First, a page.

Now, more than ever, how we choose to pass our day is under scrutiny. We are all living under the same restrictions and (if you follow social media) a kind of competition has set in - who can be the most productive?
This is not necessarily a negative thing, in fact it’s natural, writes our expert, Gareth Fox.
We make competition, no matter our situation, in order to create a hierarchy, and those further up the ranks take the juiciest cuts first - the greater the effort the greater the reward.
If social media is anything to go by, everyone is doing everything, and we are all at the high end of the productivity scale. But what and who is at the other end?
For some of the people who have contacted me, it is taking a little longer to establish a daily routine.
They simply don’t know how, having gone directly from education to professional life; creating their own structure is completely foreign to them.
In this case, what I advise is to write a list of things you would like to do (which are possible to do) within a day. Include all necessary activities: eating, working (if you can), washing and sleeping.
Add start and finish times for each activity,and do as many as you can. Be reasonable with expectations; if you pencil in two hours of sport, but can only complete 20 minutes, you will have the tendency to feel like a failure.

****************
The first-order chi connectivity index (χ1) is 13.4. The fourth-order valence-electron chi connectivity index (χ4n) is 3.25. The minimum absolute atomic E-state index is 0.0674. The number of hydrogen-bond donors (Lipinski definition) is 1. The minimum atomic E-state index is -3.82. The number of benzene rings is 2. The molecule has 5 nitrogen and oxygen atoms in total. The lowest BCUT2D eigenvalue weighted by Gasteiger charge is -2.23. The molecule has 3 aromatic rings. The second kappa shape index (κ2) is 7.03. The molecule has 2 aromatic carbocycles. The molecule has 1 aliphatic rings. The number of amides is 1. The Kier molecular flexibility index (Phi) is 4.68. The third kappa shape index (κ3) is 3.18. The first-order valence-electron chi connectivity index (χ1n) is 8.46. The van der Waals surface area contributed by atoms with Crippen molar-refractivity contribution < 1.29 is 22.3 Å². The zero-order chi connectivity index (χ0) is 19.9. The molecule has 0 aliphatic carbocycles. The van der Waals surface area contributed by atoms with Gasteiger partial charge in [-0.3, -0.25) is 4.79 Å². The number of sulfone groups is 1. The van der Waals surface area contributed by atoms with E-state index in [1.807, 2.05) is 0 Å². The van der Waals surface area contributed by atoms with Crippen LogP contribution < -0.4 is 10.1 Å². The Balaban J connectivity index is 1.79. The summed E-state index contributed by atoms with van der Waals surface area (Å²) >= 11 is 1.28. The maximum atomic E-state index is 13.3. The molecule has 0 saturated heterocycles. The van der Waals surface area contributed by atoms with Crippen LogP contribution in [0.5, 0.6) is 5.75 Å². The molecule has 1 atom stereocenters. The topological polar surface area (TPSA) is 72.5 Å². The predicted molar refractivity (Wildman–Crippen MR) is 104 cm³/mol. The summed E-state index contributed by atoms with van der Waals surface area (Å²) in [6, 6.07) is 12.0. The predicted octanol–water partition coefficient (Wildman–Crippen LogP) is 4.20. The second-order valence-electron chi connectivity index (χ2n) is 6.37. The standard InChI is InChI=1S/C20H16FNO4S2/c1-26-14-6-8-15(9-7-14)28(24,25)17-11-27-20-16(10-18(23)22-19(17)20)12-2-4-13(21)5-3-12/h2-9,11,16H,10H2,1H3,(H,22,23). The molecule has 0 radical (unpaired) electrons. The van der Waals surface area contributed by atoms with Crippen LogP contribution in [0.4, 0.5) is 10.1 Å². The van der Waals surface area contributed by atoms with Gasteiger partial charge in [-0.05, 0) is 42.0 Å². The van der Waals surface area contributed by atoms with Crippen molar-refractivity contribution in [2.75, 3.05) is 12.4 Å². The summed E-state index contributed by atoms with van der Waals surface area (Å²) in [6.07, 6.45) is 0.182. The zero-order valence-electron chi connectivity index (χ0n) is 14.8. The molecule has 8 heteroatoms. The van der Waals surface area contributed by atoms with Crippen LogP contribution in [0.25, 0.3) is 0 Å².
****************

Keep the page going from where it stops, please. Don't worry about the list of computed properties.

Instead, schedule 20 minutes of sport and congratulate yourself for completing the task. You may not complete everything on the list, but you will complete some - and if you congratulate yourself after ever success, then you will feel great.
For others, the problem runs deeper. “I would like to use my time to write a book … learn the guitar … start a blog … make my own fitness video, but inside I’m really scared it won’t be good enough. And the fear of judgement and rejection is so bad, I will never do it.”
These are the procrastinators. Consciously there is a will to produce but nothing happens, they can’t get started. For procrastinators, it is easier to say “I should have/would have/could have, but I had a problem with procrastination, and so I never did.”
This is less painful than saying “I went after my dreams and people said ‘That’s not good enough, you’re not good enough.”
I had a hypnotherapy session a few days ago with a client who wanted to change her eating habits and lose weight. She had gained two stone since lockdown; her new life consisted of waking up with great intentions, yet spending her day eating more than normal on the sofa. How come?
With procrastination the effect is two fold. Firstly, a fear of not being good enough blocked her from starting anything. Secondly, the words she said to herself as a result (I’m useless/I’m rubbish/I can’t start anything) caused her emotional stress, which led to comfort eating.
This is extremely common. Procrastination - fear of rejection - can be debilitating to both emotional and physical health. Her fear of rejection was stifling her productivity, and causing her to overeat.
But there is a cure. The only person who can really reject you is you. You control what you think at any time, in any situation.
Someone may say that they dislike what you do, or who you are, but you control whether or not you let that in. When you understand that, you can’t really be rejected.
So next time you find yourself lying on the sofa, instead of doing that thing, know that the only person with the power to reject you is you. And you’ll see how your productivity grows.For more information contact [email protected]